For the World Series in D.C. last month, Sens. Tim KaineTimothy (Tim) Michael KaineOvernight Health Care: Trump officials making changes to drug pricing proposal | House panel advances flavored e-cig ban | Senators press FDA tobacco chief on vaping ban Senators press FDA tobacco chief on status of vaping ban Progressive freshmen jump into leadership PAC fundraising MORE's (D-Va.) and Tom CottonThomas (Tom) Bryant CottonTom Cotton's only Democratic rival quits race in Arkansas Schumer concerned by Army's use of TikTok, other Chinese social media platforms Progressive freshmen jump into leadership PAC fundraising MORE's (R-Ark.) leadership PACs were accepting $5,000 donations for tickets to a game.

The vast majority of members of Congress have leadership PACs, including three lawmakers who have introduced legislation to curtail them.

Reps. Kathleen RiceKathleen Maura RiceProgressive freshmen jump into leadership PAC fundraising Marijuana industry donations to lawmakers surge in 2019: analysis Pelosi backers feel vindicated after tumultuous stretch MORE (D-N.Y.), Derek KilmerDerek Christian KilmerProgressive freshmen jump into leadership PAC fundraising Hillicon Valley: Zuckerberg to testify on Libra | Extremists find home on Telegram app | Warren blasts Facebook for not removing anti-Biden ad | California outlaws facial recognition in police body cameras | China rips US tech sanctions House Democrats introduce new legislation to combat foreign election interference MORE (D-Wash.) and Mike GallagherMichael (Mike) John GallagherProgressive freshmen jump into leadership PAC fundraising Hillicon Valley: GOP lawmakers offer election security measure | FTC Dem worries government is 'captured' by Big Tech | Lawmakers condemn Apple over Hong Kong censorship Lawmakers condemn Apple, Activision Blizzard over censorship of Hong Kong protesters MORE (R-Wis.) have introduced the Political Accountability and Transparency Act, which would impose restrictions on the use of campaign funds for personal use to leadership PACs funds.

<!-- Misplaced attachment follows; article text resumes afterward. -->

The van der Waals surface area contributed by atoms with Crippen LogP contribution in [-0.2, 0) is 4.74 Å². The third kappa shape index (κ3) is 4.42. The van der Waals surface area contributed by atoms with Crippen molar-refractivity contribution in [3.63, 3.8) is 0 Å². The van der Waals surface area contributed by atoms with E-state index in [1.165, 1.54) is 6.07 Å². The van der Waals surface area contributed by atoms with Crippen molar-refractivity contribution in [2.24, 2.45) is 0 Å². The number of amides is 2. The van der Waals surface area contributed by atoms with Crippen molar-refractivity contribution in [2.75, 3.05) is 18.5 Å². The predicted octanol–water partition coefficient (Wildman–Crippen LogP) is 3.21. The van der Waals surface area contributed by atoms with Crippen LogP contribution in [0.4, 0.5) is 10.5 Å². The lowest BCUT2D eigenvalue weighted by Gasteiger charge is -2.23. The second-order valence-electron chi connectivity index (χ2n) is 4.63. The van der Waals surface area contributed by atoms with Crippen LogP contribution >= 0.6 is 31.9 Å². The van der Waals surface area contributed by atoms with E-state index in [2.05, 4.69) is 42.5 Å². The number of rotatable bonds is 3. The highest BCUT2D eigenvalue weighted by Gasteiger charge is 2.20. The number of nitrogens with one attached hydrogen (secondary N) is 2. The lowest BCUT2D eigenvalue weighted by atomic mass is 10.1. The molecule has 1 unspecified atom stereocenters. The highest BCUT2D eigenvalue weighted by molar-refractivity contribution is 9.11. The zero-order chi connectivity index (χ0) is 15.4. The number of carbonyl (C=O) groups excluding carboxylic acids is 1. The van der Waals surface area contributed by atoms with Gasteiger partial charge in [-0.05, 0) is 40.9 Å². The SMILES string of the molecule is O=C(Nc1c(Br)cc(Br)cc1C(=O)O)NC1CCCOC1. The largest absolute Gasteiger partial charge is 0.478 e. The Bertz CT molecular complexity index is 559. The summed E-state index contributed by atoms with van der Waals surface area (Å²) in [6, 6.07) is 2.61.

Not all progressive groups are opposed to the PACs that have become almost ubiquitous on Capitol Hill. 

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Adam Green, co-founder of the Progressive Change Campaign Committee (PCCC), argued that the freshman CPC members with leadership PACs have strong grassroots fundraising bases. He also noted that unlike super PACs, the leadership ones have limitations on contributions.

“Big-money SuperPACs, where billionaires make unlimited donations to flood the zone, represent corruption in our democracy,” Green said. “Small-dollar political action committees like MoveOn, the PCCC, Justice Democrats, and these grassroots-funded leadership PACs by progressives like [Ocasio-Cortez] and [Rep.] Ilhan [Omar (D-Minn.)] are how workers and grandmas unite to take back our democracy together. One is the poison, the other is the antidote.”

Individuals can give up to $5,000 per year to a leadership PAC, compared to the $2,800 an individual can contribute to a campaign. That $5,000 cap is also the limit for corporate and trade association PACs, as well as for candidate committees and party committees.

The centrist Blue Dog Coalition, a caucus of centrist Democrats, has only two freshmen with leadership PACs. Ten freshmen are in the coalition, which consists of 26 members overall. The CPC has 99 members.